On Wednesday, April 17, the Trump administration announced that it would be issuing new rules about non-family travel to Cuba. For those who have already planned such a trip – or have been thinking about making them – there may be some concern about whether these trips can continue. Here’s the latest information from Edward Piegza, curator of some of the most in-depth trips to Cuba.
How do the new rules affect travel?
EP: “So far, the Office of Foreign Assets Control (the section at the Department of the Treasury that regulates the trade and travel embargo to Cuba and which issues licenses for travel to Cuba), hasn’t published any details about the policy change. The State Department’s website doesn’t show any new travel warnings, advisories or other notes on its page related to Cuba. All anyone knows so far is what national security advisor John Bolton said, “The Department of the Treasury will implement further regulatory changes to restrict non-family travel to Cuba.”
Do I need to cancel my upcoming trip…or will it be cancelled?
EP: “Because no new details are in place, all trips to Cuba are proceeding as planned. Neither we nor our advisors have any indication of when (or if) the new policy may go into effect or what the actual impact might be. It’s impossible to tell for the moment if the announcement signals a serious policy change or if it was meant as a tactic to apply pressure to Cuba.”
Has the Trump administration made other changes?
EP: “Yes. They’ve reversed several policies that were loosened during the Obama presidency. The current administration announced in 2017 that visitors from America would not be permitted to stay in hotels owned by the Cuban government. Keep in mind that there has been an ongoing story arc for travelers to Cuba, starting in 2013 when President Obama first granted a select group of other tour operators licenses to operate people to people programs in Cuba. At the time, that was effectively the only way for most Americans to travel to Cuba legally. Later in his term, President Obama created his own confusion for travelers when he signaled that Americans might be able to write their own people-to-people itinerary for travel to Cuba. This created a sort of wild, wild west approach to travel with travelers confused and hotels in Cuba overwhelmed. President Trump arrived in office and indicated that he might shut down all travel to Cuba only to eventually settle on what President Obama originally allowed in 2013. So, between spring 2013 and fall 2017 there was a complete evolution of how Americans could travel to Cuba, with people to people programs through licensed companies.”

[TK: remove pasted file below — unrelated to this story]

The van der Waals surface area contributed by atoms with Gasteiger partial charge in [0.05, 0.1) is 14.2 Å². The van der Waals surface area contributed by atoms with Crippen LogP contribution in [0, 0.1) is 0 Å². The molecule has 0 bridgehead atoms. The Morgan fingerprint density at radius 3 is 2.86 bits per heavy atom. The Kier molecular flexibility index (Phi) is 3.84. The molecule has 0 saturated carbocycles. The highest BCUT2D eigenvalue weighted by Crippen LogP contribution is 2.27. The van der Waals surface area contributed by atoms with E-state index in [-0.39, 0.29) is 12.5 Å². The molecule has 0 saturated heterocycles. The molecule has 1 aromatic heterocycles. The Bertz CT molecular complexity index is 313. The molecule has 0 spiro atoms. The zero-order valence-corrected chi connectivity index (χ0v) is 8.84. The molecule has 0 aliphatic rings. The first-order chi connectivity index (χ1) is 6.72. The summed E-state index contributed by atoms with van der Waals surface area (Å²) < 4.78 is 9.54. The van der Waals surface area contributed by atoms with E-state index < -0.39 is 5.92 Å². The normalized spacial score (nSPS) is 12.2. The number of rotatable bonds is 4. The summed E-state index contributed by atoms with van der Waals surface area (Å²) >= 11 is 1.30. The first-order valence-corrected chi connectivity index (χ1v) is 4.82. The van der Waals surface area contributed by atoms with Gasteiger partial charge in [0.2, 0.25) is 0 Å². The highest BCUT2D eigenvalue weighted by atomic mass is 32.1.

Will U.S. airlines keep flying to Cuba?
EP: “We may sound like a broken record, but once again the answer is that the recent announcement didn’t address the scheduled flights to Cuba that are available now. Beginning in 2016, carriers including Delta, American and JetBlue launched regularly scheduled flights. If the new policy reduces demand, then it’s only logical that they may pare back their schedules. So far, that hasn’t happened.”
How will this affect the people of Cuba?
EP: “We’ve made so many wonderful friends in Cuba and seen the lives of the Cuban people change for the better during recent years. So, of course, we’re concerned about what it will mean to their prosperity and general welfare if the new travel rules are formulated and enforced. The Cubans have been through so much in the last 60 years. They’ve always managed to bear their hardships with grace and warm solidarity in their families and communities. One known feature of the new regulations is that they will cap remittances – the money that can be sent to Cubans from friends and family members in the U.S. – at $1,000 per person every three months. In a country where the median monthly salary is just $32, you can only imagine how a reduction in remittance income will impact everyday life. In addition, tourism had become a major source of income for Cubans, as well, so any reduction in that resource will echo throughout the country in a very negative way for the people who can least afford it and who we and our government want to help.”
How should travelers and agents approach Cuba as a travel destination?
EP: “Until we can learn more about the follow-through on the broadly stated new policy, we are approaching Cuba as we always have – with care, enthusiasm, and with pride in the fact that travel has changed the lives of our American guests and the Cubans they’ve met in overwhelmingly positive ways. We urge you to hold fast to your plans. And if you’ve been hesitating to plan a Cuban trip, we encourage you to do so now.”